This post was originally published on March 31, 2016 (Week 271 of Travel Photo Thursday) and I’ve decided to update it this week for week 362 (3/22/2018) of Travel Photo Thursday, welcome. While spring officially arrived two days ago, I think Mother Nature forgot to include Nova Scotia. The first photo in this essay was not taken in Halifax, but through my balcony door window a couple of hours ago, and the storm continues to rage.
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Today, March 22, 2018, I am in Nova Scotia, but not Halifax. I took this photo from my balcony door window in Annapolis Royal. Even though Spring has officially sprung, Mother Nature is dumping on all of Nova Scotia today. On the bright side, the snow probably won’t last too long (fingers crossed!).
Halifax is famous for its year-round ice-free scenic harbour. For the best views, take a ride on the Halifax-Dartmouth ferry. When I was a kid it cost a nickel, now you’re probably looking at 3 bucks. Go up top for the best views.
I read the other day that Halifax is increasing ferry service to make using the ferry more convenient.
Some interesting vessels dock here. This is the world’s largest solar-powered vessel, or at least it was in 2013!
Be sure to visit Pier 21, the immigration museum. Until 1971, anyone immigrating to Canada from Europe entered through Halifax, Nova Scotia. If you have relatives that immigrated from the “old country” you can search their records here.
You’ll always find a schooner or two docked along the boardwalk. This is the tall ship “Athos”.
You can easily spend a day soaking up the boardwalk ambiance, but there is still lots to see. Next, we’re heading to Spring Garden Road, the longest shopping street east of Montreal, and have the best french fries ever. Bud the Spud is an institution, parked in front of the “old” library, and there is always a line-up at lunchtime. I did a bit of searching to see if Bud is still operating, and as far as I can tell the fryers are still humming. Although, we now have a spectacular new library, located around the corner. Back in the 80s, I worked a block from Bud, and it really was hard to resist these awesome fries. They were a once a month treat to savour!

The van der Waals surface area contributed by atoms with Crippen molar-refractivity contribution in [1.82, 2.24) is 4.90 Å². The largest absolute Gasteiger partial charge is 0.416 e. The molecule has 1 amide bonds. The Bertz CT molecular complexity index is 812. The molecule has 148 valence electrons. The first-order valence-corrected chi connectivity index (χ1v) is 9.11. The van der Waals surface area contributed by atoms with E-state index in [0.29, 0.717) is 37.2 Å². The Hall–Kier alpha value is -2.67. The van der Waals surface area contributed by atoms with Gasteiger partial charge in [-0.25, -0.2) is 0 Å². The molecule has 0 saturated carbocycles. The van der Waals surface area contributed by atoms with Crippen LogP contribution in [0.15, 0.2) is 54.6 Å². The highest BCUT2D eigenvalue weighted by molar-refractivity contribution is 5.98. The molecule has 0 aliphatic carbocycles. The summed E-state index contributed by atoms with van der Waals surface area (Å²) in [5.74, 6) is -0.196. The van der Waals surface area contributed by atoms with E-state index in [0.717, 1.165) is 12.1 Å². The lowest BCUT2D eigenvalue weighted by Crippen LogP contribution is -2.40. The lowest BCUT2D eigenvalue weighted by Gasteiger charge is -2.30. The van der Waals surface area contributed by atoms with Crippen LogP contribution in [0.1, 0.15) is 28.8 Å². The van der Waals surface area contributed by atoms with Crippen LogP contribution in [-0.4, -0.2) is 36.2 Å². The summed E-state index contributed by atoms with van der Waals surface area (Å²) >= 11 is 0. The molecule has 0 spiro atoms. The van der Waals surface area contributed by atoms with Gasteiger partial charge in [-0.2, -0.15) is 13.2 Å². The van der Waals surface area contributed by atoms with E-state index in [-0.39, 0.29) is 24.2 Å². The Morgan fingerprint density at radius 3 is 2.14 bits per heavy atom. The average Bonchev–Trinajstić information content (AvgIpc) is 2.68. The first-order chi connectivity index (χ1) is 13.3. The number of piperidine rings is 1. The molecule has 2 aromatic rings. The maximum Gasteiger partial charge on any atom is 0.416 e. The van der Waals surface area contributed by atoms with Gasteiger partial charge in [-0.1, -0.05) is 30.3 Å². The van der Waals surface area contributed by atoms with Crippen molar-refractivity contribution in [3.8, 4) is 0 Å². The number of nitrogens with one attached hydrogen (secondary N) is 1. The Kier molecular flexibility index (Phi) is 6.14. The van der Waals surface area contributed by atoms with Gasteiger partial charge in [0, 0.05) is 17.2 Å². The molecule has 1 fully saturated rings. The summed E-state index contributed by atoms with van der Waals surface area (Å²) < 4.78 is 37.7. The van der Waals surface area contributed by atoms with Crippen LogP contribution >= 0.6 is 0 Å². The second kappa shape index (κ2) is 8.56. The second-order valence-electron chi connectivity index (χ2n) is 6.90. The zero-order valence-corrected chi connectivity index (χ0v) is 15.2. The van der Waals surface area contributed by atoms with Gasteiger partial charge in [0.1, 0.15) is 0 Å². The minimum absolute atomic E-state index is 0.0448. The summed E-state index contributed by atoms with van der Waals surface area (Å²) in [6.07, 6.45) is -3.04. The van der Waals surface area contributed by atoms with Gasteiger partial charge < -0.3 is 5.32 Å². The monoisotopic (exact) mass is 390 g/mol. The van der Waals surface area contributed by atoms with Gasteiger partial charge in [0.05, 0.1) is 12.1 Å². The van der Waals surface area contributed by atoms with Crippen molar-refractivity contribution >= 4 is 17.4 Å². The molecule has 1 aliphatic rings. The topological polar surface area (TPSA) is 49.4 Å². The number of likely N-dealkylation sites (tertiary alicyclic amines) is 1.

Sadly, Bud the Spud has retired.
After a bit of refueling at Buds, you could (and still can) continue up Spring Garden Road to the Halifax Public Gardens. These Victorian style gardens are loved and well looked after. Destroyed by Hurricane Juan in 2003, Haligonians rallied and raised the money to restore the gardens in record time. Drop by on a Sunday afternoon in the summertime, and you’re bound to be treated to a big band concert, free of charge!
The Public Gardens is now open during the winter month, weather permitting.
Now, I’m going to take you back down Spring Garden Road, and we’re going to turn right on Barrington Street. Let’s do a wander through the Old Burial Grounds. This a history buff’s paradise. You’ll find grave sites dating back to the 1700s.
Once you tear yourself away from the ghosts and goblins head across the street and take in the oldest United Church in Canada, and Nova Scotia Governor’s House (great harbour view here, and in the summertime they offer free tours).
If you read last week’s Travel Photo Thursday, you’ll know that St. Matthews lost their steeple during a recent nor’easter. While no lives were lost, the homeless, who call the shelter home during the winter months, had to be relocated.
While we could keep on going, I need to call it a day. I’ll leave you with a sunset shot of “The Dingle”, a ten-minute drive from where I grew up.
You can also climb the tower here for spectacular views.
When will you be in Nova Scotia? Let us know in the comments. 🙂
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